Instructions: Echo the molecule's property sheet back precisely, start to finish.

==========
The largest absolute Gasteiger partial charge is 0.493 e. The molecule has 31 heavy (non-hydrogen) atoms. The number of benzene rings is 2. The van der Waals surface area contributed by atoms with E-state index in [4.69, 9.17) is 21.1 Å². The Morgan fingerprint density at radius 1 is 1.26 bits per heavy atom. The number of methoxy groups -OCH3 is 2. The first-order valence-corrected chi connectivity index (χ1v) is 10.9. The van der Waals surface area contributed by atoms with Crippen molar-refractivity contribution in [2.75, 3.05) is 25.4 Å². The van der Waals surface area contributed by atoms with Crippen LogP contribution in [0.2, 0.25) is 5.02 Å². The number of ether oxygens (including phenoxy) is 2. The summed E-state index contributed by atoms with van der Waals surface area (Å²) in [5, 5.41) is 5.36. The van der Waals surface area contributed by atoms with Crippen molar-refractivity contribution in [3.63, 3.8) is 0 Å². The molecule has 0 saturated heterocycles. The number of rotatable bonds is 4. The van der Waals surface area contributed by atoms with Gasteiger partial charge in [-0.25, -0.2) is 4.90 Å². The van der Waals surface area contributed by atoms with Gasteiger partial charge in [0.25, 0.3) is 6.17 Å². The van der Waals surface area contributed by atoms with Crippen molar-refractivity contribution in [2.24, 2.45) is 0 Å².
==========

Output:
The largest absolute Gasteiger partial charge is 0.493 e. The molecule has 31 heavy (non-hydrogen) atoms. The number of benzene rings is 2. The van der Waals surface area contributed by atoms with E-state index in [4.69, 9.17) is 21.1 Å². The Morgan fingerprint density at radius 1 is 1.26 bits per heavy atom. The number of methoxy groups -OCH3 is 2. The first-order valence-corrected chi connectivity index (χ1v) is 10.9. The van der Waals surface area contributed by atoms with Crippen molar-refractivity contribution in [2.75, 3.05) is 25.4 Å². The van der Waals surface area contributed by atoms with Crippen LogP contribution in [0.2, 0.25) is 5.02 Å². The number of ether oxygens (including phenoxy) is 2. The summed E-state index contributed by atoms with van der Waals surface area (Å²) in [5, 5.41) is 5.36. The van der Waals surface area contributed by atoms with Crippen molar-refractivity contribution in [3.63, 3.8) is 0 Å². The molecule has 0 saturated heterocycles. The number of rotatable bonds is 4. The van der Waals surface area contributed by atoms with Gasteiger partial charge in [-0.25, -0.2) is 4.90 Å². The van der Waals surface area contributed by atoms with Gasteiger partial charge in [0.25, 0.3) is 6.17 Å². The van der Waals surface area contributed by atoms with Crippen molar-refractivity contribution in [2.24, 2.45) is 0 Å².